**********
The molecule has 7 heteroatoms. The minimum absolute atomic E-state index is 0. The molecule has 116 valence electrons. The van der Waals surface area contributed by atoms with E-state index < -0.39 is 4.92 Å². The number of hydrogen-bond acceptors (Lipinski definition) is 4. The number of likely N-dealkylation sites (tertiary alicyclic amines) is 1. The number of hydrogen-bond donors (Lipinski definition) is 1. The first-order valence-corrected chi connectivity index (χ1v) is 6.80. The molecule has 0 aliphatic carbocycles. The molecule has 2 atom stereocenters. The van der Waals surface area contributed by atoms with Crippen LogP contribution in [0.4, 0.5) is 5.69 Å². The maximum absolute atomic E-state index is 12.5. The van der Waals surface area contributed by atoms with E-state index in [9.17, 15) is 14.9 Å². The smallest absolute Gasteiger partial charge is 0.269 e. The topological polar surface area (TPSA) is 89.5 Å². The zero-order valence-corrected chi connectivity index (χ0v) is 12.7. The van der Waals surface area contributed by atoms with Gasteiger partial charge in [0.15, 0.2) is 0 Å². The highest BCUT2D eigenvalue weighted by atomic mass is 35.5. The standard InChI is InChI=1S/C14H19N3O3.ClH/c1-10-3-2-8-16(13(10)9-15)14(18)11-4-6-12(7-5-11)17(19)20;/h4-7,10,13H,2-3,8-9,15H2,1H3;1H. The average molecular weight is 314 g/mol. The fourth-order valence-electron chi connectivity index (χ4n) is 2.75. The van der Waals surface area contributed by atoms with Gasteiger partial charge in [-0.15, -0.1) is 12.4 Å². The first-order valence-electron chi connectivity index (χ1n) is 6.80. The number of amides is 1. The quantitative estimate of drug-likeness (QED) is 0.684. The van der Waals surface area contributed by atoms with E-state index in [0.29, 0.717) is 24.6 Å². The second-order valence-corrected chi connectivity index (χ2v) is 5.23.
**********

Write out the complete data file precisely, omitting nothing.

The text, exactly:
The molecule has 7 heteroatoms. The minimum absolute atomic E-state index is 0. The molecule has 116 valence electrons. The van der Waals surface area contributed by atoms with E-state index < -0.39 is 4.92 Å². The number of hydrogen-bond acceptors (Lipinski definition) is 4. The number of likely N-dealkylation sites (tertiary alicyclic amines) is 1. The number of hydrogen-bond donors (Lipinski definition) is 1. The first-order valence-corrected chi connectivity index (χ1v) is 6.80. The molecule has 0 aliphatic carbocycles. The molecule has 2 atom stereocenters. The van der Waals surface area contributed by atoms with Crippen LogP contribution in [0.4, 0.5) is 5.69 Å². The maximum absolute atomic E-state index is 12.5. The van der Waals surface area contributed by atoms with E-state index in [9.17, 15) is 14.9 Å². The smallest absolute Gasteiger partial charge is 0.269 e. The topological polar surface area (TPSA) is 89.5 Å². The zero-order valence-corrected chi connectivity index (χ0v) is 12.7. The van der Waals surface area contributed by atoms with Gasteiger partial charge in [0.15, 0.2) is 0 Å². The highest BCUT2D eigenvalue weighted by atomic mass is 35.5. The standard InChI is InChI=1S/C14H19N3O3.ClH/c1-10-3-2-8-16(13(10)9-15)14(18)11-4-6-12(7-5-11)17(19)20;/h4-7,10,13H,2-3,8-9,15H2,1H3;1H. The average molecular weight is 314 g/mol. The fourth-order valence-electron chi connectivity index (χ4n) is 2.75. The van der Waals surface area contributed by atoms with Gasteiger partial charge in [-0.15, -0.1) is 12.4 Å². The first-order valence-electron chi connectivity index (χ1n) is 6.80. The number of amides is 1. The quantitative estimate of drug-likeness (QED) is 0.684. The van der Waals surface area contributed by atoms with E-state index in [0.29, 0.717) is 24.6 Å². The second-order valence-corrected chi connectivity index (χ2v) is 5.23.